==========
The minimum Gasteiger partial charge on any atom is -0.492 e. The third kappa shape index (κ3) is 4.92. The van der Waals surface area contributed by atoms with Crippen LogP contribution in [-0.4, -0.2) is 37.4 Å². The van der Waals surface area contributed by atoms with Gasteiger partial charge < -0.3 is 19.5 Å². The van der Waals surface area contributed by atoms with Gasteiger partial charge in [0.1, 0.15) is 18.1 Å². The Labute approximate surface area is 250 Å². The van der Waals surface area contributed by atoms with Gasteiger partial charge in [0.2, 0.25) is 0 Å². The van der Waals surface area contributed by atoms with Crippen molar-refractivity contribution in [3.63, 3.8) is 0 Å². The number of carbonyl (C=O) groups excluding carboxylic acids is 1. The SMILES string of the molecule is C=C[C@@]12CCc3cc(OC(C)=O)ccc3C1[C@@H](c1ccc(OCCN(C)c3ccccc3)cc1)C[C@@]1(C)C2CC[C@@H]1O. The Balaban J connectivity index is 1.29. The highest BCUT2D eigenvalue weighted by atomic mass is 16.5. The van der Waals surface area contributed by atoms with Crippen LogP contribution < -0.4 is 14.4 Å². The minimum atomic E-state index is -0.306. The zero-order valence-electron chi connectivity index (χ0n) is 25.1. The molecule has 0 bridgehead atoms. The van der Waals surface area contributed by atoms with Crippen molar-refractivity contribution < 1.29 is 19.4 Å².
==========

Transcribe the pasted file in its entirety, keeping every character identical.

The minimum Gasteiger partial charge on any atom is -0.492 e. The third kappa shape index (κ3) is 4.92. The van der Waals surface area contributed by atoms with Crippen LogP contribution in [-0.4, -0.2) is 37.4 Å². The van der Waals surface area contributed by atoms with Gasteiger partial charge < -0.3 is 19.5 Å². The van der Waals surface area contributed by atoms with Gasteiger partial charge in [0.1, 0.15) is 18.1 Å². The Labute approximate surface area is 250 Å². The van der Waals surface area contributed by atoms with Gasteiger partial charge in [0.2, 0.25) is 0 Å². The van der Waals surface area contributed by atoms with Crippen molar-refractivity contribution in [3.63, 3.8) is 0 Å². The number of carbonyl (C=O) groups excluding carboxylic acids is 1. The SMILES string of the molecule is C=C[C@@]12CCc3cc(OC(C)=O)ccc3C1[C@@H](c1ccc(OCCN(C)c3ccccc3)cc1)C[C@@]1(C)C2CC[C@@H]1O. The Balaban J connectivity index is 1.29. The highest BCUT2D eigenvalue weighted by atomic mass is 16.5. The van der Waals surface area contributed by atoms with Crippen LogP contribution < -0.4 is 14.4 Å². The minimum atomic E-state index is -0.306. The zero-order valence-electron chi connectivity index (χ0n) is 25.1. The molecule has 0 bridgehead atoms. The van der Waals surface area contributed by atoms with Crippen molar-refractivity contribution < 1.29 is 19.4 Å².